Groups doing our kind of camping are usually, as we were, in a self-contained large truck, open on the sides with car seats for the passengers in the back. Namibian guides are very serious about the environment and clean up as they go. The food is usually very good, cooked over an open fire under blazing stars by Namibians with big appetites.






Getting there: Southern California travelers have several routing choices: American and South African Airways fly from LAX to Johannesburg, South Africa, with a change of planes at JFK, for about $1,940. Windhoek is a short hop away, excursion fare, via South African Airways or Air Namibia for about $270 round trip. Or connect in London with Air Namibia to Windhoek; or in Frankfurt or Paris with Lufthansa to Windhoek; round-trip excursion fares are about $3,130. Flying time from LAX is about 20 hours, depending on routing.

Driving: Rental cars are available from Budget, Avis and local dealers such as Namib 4x4 and Kessler 4x4, which rent four-wheel drive vehicles, as well as sedans. While it is easier to reserve from abroad with an international company, many local dealers are more reasonably priced and provide reliable vehicles.

Where to stay: Government-run game parks and resorts are located all over Namibia, and provide excellent value for the money. Reservations are accepted up to 18 months in advance from the Director of Tourism and Resorts, Reservations, Private Bag 13346, Windhoek, Namibia, or by FAX from the U.S. at 011-264-61-221930 or Resorts Management, Private Bag 13306, Windhoek, Namibia, tel. from the U.S. 011-264-61-239066 or 011-264-61-239069; fax 011-264-61-239094.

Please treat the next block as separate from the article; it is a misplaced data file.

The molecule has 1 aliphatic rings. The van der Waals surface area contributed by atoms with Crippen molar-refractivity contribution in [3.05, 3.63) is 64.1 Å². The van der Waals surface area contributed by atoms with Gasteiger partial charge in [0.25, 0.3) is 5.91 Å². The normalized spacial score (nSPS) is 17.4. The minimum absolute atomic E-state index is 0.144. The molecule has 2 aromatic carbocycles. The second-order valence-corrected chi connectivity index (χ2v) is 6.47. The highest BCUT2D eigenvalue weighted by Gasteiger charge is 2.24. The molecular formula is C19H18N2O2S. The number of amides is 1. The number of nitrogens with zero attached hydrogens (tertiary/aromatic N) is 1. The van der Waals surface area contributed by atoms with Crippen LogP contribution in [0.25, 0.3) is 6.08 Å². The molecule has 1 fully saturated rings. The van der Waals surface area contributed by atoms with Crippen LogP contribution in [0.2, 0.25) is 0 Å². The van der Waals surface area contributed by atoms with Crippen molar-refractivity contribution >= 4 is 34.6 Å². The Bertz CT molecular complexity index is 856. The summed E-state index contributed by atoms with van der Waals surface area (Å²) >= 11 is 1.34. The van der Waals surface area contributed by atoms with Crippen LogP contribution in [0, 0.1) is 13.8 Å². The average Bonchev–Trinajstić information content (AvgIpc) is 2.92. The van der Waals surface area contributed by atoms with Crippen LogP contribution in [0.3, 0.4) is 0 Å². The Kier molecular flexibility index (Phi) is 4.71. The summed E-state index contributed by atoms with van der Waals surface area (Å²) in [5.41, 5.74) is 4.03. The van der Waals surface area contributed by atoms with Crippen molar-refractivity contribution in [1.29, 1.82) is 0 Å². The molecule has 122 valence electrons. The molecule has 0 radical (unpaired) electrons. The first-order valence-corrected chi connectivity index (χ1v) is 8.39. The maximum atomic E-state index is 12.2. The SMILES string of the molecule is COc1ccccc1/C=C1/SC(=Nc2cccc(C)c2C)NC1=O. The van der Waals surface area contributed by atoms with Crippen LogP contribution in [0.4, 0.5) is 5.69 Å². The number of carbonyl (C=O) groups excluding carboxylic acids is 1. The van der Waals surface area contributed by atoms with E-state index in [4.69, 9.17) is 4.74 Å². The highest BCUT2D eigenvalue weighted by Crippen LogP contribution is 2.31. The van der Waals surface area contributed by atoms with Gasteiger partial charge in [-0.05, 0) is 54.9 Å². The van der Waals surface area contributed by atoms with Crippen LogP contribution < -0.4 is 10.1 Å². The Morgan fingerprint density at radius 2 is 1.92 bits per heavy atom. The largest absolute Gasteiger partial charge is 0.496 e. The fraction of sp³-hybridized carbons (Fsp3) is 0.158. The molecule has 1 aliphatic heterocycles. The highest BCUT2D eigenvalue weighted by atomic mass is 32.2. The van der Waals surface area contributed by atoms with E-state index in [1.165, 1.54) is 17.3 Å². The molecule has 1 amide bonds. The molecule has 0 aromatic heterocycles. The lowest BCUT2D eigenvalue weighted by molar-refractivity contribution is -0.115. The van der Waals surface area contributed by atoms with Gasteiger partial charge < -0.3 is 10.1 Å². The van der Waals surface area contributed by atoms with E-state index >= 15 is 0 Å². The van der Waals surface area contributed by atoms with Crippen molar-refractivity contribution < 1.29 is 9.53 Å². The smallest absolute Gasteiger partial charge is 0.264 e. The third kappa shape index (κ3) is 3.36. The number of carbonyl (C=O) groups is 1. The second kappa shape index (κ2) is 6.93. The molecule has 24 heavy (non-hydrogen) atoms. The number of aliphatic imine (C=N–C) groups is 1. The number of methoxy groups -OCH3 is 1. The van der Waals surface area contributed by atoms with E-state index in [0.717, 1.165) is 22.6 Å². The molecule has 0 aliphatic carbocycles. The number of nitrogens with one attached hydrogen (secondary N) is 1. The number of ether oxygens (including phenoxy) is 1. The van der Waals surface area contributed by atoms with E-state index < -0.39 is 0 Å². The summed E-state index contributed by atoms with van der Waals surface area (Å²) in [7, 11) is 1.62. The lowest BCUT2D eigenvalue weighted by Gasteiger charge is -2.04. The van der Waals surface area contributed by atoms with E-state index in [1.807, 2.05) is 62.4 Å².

Namibia is dotted with rest camps and guest farms that offer family hospitality on working farms (ranches), many of which are stocked with wild game. Details of government and private rest camps, hotels, guest farms or camping facilities, along with prices, can be found in the annual Namibia Accommodation Guide for Tourists which can be ordered free of charge from the Director of Tourism (address above).

For more information: Contact the Embassy of Namibia, 1605 New Hampshire Ave., N.W., Washington, D.C. 20009; tel. (202) 986-0540. Or, the Permanent Mission of Namibia to the U.N., 135 E. 36th St., New York, N.Y. 10016; tel. (212) 685-2003, fax (212) 685-1561.